Ireland: Shocking Child Abuse by the Roman Catholic Church

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Ireland: Shocking Child Abuse by the Roman Catholic Church

Thousands of children were worked like slaves without proper food or clothing. Their teachers and older children physically, emotionally and sexually abused them. The most vulnerable were subject to the most vile attacks.

This does not describe some Dickenesque poorhouse or African labor camp. This describes religious schools in Ireland in the 20th century, run by the Roman Catholic Church.

A nine-year investigation by Ireland’s Commission to Inquire Into Child Abuse published its final results Wednesday. The damning five-volume report took into account evidence from 2,500 individuals who suffered abuse in reformatories, industrial schools and orphanages run by Catholic religious orders.

“Hunger was a constant companion. We were child slaves,” said Patrick Walsh, a man who went through the nightmarish system. In 1955, when he was 2 years old, he and his two older brothers and 6-month-old sister were charged with “having a parent who does not exercise proper guardianship.” His mother had left Walsh’s father, and so under Irish law, Walsh’s father could have the children sent away, unless his wife returned.

“It was a different age then,” Walsh said, “you would have to compare it to Iran. Ireland was a theocratic state.”

Walsh was sent to a Catholic-run “industrial school” called Artane.

Ireland’s commission paints a horrible picture of these schools. “Sexual abuse was endemic in boys’ institutions,” states the Executive Summary of the report. Here are some more shocking statements from the report:

  • A climate of fear, created by pervasive, excessive and arbitrary punishment, permeated most of the institutions and all those run for boys. Children lived with the daily terror of not knowing where the next beating was coming from.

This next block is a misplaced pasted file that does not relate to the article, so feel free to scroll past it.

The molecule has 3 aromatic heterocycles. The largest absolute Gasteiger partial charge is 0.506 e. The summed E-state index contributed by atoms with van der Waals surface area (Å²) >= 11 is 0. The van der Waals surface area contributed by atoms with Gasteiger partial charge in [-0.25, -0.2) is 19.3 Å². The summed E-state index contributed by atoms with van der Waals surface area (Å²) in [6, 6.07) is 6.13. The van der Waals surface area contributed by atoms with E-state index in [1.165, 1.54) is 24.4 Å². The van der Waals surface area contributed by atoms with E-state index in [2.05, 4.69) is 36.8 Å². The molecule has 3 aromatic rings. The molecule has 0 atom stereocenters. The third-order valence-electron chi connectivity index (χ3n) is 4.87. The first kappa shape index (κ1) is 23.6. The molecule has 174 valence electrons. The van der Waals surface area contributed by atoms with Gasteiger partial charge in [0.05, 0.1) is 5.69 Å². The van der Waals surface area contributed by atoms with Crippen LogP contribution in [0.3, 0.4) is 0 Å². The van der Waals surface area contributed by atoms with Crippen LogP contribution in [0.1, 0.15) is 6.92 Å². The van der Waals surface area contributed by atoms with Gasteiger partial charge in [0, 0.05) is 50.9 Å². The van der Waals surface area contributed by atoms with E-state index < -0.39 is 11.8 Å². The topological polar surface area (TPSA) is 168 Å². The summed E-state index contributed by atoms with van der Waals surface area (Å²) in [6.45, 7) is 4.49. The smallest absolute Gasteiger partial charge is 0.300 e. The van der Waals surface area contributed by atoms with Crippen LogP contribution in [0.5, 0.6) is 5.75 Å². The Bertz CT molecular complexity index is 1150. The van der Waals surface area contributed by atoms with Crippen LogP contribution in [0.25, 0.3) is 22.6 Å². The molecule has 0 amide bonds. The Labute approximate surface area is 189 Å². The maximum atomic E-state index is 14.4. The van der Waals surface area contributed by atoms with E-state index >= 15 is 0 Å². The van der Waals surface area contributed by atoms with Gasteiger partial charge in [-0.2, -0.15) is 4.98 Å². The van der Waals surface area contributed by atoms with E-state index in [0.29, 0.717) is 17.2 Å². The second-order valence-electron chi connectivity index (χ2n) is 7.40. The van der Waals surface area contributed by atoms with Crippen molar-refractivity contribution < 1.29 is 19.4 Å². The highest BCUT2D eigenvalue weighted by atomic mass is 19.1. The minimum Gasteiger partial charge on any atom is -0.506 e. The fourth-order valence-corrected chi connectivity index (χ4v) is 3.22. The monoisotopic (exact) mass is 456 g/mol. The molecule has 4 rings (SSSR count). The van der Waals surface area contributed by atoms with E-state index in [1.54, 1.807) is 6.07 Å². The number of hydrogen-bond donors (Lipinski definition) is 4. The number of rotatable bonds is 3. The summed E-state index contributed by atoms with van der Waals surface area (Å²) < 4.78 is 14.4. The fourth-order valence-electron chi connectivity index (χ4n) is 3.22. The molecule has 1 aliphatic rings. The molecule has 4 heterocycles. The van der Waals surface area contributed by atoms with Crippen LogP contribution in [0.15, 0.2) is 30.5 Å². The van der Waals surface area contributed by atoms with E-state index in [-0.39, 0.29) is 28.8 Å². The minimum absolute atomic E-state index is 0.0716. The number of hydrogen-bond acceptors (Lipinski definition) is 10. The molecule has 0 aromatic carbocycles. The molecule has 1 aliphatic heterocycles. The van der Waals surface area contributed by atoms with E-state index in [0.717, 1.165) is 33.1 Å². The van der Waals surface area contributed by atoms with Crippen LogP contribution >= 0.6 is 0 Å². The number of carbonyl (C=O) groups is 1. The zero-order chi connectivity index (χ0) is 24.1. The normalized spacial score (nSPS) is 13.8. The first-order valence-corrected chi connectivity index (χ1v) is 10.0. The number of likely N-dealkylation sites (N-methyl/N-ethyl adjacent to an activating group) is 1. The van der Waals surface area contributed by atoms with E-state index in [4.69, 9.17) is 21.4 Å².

• Older boys abused younger boys and the system did not offer protection from bullying of this kind.
  • Children were frequently hungry and food was inadequate, inedible and badly prepared in many schools. Witnesses spoke of scavenging for food from waste bins and animal feed.
  • Clothing was a particular problem in boys’ schools where children often worked for long hours outdoors on farms. In addition, boys were often left in their soiled and wet work clothes throughout the day and wore them for long periods.
  • Accommodation was cold, spartan and bleak. Sanitary provision was primitive in most boys’ schools and general hygiene facilities were poor.
  • What’s worse, this abuse took place with the full knowledge and backing of the Irish government and the Vatican.

    The whole time, the Catholic Church and the religious orders knew exactly what was going on, but they covered it up.

    Walsh described the system as a marriage of convenience between church and state. He explained: